is capable and co-operating with, f el
low employes to secure the best gen.
ecal resjiUs. The maaaeemeBt.qf
the company appreciates at its full
wfitth the -spirit of cooperative loy.
ally that pervades pur organization
and makes it one that any man
might be proud to lead . It is an or.
ganization which, man for man, I do
not believe has its superior on any
railway in the United States. It is
ajb organization in which men tare
constantly showing high capacity and
in- which vacancies occurring in the
service, including the more resppnsl,
hie posts, are being filled by promo:
tien from the ranks.
''Mr. Spencer was essentially an
organizer and a builder. Hie high
est ambition was the development of
the Southern Railway into a more
efficient transportation system, thus
psaking it a still more important
factor in the upbuilding and prosper.
ity of the South. It was to this
prjoblem that Mr. Spencer was con.
santly devoting the best energies of
his constructive mind and as we, his
successors, carry forward the great
wdrk he had planned, I believe that
the people of the South will recog.
nice, even more fully than they, do
today, the inestnaMe value to - on
entire section of the crowning work
Governor Joseph M . Brown, - on
behalf of the state, and Mayor Robert
F. Maddox, speaking for. the city,
accepted the monument, botb gentle.
men paying high tribute to Mr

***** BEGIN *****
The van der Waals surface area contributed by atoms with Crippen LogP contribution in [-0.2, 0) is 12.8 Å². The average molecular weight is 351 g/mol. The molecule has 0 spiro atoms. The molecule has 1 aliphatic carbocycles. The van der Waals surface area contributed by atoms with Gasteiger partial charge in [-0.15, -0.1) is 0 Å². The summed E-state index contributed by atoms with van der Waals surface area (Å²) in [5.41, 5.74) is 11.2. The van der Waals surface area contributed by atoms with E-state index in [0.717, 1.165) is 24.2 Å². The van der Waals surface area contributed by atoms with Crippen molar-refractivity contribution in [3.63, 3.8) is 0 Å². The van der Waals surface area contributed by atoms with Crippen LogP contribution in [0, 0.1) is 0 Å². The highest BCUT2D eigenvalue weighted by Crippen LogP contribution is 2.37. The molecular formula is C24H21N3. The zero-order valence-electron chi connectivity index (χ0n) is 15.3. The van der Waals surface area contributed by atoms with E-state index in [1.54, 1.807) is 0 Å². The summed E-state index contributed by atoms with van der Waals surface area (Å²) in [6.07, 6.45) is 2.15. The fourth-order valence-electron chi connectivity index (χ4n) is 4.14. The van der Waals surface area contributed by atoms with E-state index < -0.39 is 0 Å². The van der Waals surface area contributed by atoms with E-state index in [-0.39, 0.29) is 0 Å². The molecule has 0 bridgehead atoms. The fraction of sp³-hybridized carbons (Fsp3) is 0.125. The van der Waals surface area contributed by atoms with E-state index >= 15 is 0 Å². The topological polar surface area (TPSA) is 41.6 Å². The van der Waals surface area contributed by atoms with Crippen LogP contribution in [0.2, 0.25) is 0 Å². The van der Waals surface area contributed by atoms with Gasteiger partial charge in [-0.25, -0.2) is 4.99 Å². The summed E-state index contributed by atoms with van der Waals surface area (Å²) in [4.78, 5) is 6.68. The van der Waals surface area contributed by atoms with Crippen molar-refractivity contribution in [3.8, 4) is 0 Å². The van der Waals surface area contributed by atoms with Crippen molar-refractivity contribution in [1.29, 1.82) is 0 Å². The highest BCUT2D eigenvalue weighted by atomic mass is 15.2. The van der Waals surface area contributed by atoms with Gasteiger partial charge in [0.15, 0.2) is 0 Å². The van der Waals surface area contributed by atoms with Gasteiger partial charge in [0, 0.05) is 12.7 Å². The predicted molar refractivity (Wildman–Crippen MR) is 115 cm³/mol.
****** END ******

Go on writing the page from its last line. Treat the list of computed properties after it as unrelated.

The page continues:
Spencer as a man and a constructive
(actor In' the work of developing the'
The principal address was deliver.
d by Judge Alex P., kumphrey, gett.
jtral counsel for the Southern Railway
Co. at Loulsvlle, Ky . , his subject
jbeln 'The .Life and . Character of
Samuel ' Spencer." Judge Hum.
phrey's long and intimate associa
tlon with Mr. i Spencer dating from
their student days at the University
pt Virginia, made It peculiarly pro.
per for him to deliver, this address,
After paying, a. high tribute to Mr,
Spencer as a man,1, Judge Humphrey
reviewed hislcareerl a a! aoldier f
he Confederacy going front thecoU
ege. to the- campfliel and after the
ender bacH. to college
pomplete his education,, and told of
pis rise in the railroad world . jus
steadfast :. convictions in .matters
jtouching the relation of railwaysand
jthe public were based . on the idea
that railways should give and receive
pxact justice , and realizing the great
part, to jbe. played (in the v develop,
'znent of the southern states by the
Railways, he sought, to impress the
jfact that exactly like other business
jsnterprlses, they could not- expect to